The Smallmouth Bass


In the final minutes of two thousand and ten, Nancy Weisman sat alone in her rented high-rise apartment in downtown west Vancouver. The shaking bass line from the neighbours’ record player radiated through the paper-thin ceiling boards and forged perfect, circular ripples across the oily surface of her bourbon shot. Upstairs, muffled voices fell to a hush, and the record was silenced mid-chord to a static zip-zip-zip. It was time. “Ten, nine, eight” they chanted.  Rats could be heard scuttling in the cavity overhead in the quiet intermissions between the numbers – “seven, six, five”. Nancy downed her whiskey in one tight gulp and braced herself for the moment – “four, three, two, ONE”. A frenzy of delighted cheers fell to meet her. She sat back gently in her chair, her book resting face down on the arm. Above, feet stomped in broken rhythms as the stereo was turned back to full blast. She leaned over and poured herself another glass.  A New Year had been birthed, teeth and fists first, screaming into the face of the city.

Nancy was raised in Dothan, Alabama. Hers was the only Jewish family in a traditionally protestant community. They were “bees lost in a W.A.S.P’s nest,” as her mother would say.  She remembered peeking through the net curtains to watch her neighbours walk in droves up the lane, red dust rising in tiny clouds beneath their feet, as they dragged their deck chairs to weekly Neighbourhood Watch meetings. Nancy’s overwhelming sense of disconnection with the small town outside triggered many a solitary hour lost in literary worlds or submerged in songs, dreaming of one day moving far away from the claustrophobic conservatism of Dothan.

She had moved northwest to Vancouver at the age of nineteen. She vividly recalled the day that she left home. She awoke at 5.30 to find her mother already sitting at the kitchen table, with a pot of tea and two china cups laid out neatly in front of her. The early morning sunshine streamed through the linen and bathed the room in a deep orange glow. She studied the tear lines that streaked the wrinkled contours of her mother’s skin. Nancy wondered if she had been sitting there all night. She rested one hand tenderly over her mothers, and poured a steaming cup of rosehip tea with the other. Both women sat in silence, broken only by her mother’s gentle sobs. Thinking about her mother in Dothan, the sticky humidity and those red soil stained streets evoked one painful childhood memory – the time she watched a Smallmouth Bass jump out of the river and flop furiously onto the bank, only to drown slowly in the hot open air.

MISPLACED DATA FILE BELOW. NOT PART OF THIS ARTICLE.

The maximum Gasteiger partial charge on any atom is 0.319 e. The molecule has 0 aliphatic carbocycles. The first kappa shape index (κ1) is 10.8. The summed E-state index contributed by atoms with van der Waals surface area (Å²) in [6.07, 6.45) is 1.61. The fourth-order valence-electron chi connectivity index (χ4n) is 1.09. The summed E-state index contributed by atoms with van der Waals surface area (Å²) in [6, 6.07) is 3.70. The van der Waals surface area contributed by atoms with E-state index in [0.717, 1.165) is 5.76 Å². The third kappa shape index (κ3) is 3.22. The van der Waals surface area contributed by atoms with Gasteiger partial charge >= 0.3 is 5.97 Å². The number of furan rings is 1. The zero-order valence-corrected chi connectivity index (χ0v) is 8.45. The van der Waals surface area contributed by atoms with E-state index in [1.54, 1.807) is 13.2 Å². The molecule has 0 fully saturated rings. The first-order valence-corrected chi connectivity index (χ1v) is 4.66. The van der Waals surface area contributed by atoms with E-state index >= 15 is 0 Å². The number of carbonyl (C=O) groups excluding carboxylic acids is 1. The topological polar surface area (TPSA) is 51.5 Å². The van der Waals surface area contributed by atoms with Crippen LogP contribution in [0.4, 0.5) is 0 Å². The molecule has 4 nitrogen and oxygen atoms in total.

The music upstairs built to a loud crescendo and abruptly broke her thoughts. The whiskey filtered quickly through her bloodstream. Nancy decided to take a short walk to clear her head. As she stepped outside of her building the thick scent of roasting hazelnuts mixed with the icy air. It had an instant sobering effect. Nancy often walked the city streets in the early morning when she felt homesick or unable to sleep; there was something strangely comforting to her about getting lost in the city’s maze of skyscrapers and apartment buildings. She walked two and a half blocks north from her apartment towards Granville Sky Train station. New Year’s Eve had left an electric charge hanging in the morning air. She continued to weave through the tall buildings further north towards the waterfront, her hands stuffed deep in her coat pockets for warmth. The sun was beginning to push between the buildings and reflected back and forth against thousands of rows of identical office windows. Nancy walked over to a bench that faced the water and sat quietly, crossing her arms tightly across her chest. She took the cold air deep into her lungs and closed her eyes. Behind her, she could hear the street cleaners whir up and down the gridded streets, whilst early morning delivery trucks chugged by. In the distance, the Sky Train shrieked hard against iron rails. Nancy sat and watched as her adopted city roused itself from a short, dissatisfied sleep. Towering buildings cast black wavering shadows out over False Creek. She stared deep into the water and thought once more of her mother, of Dothan and of the gasping Smallmouth Bass.

Gem Andrews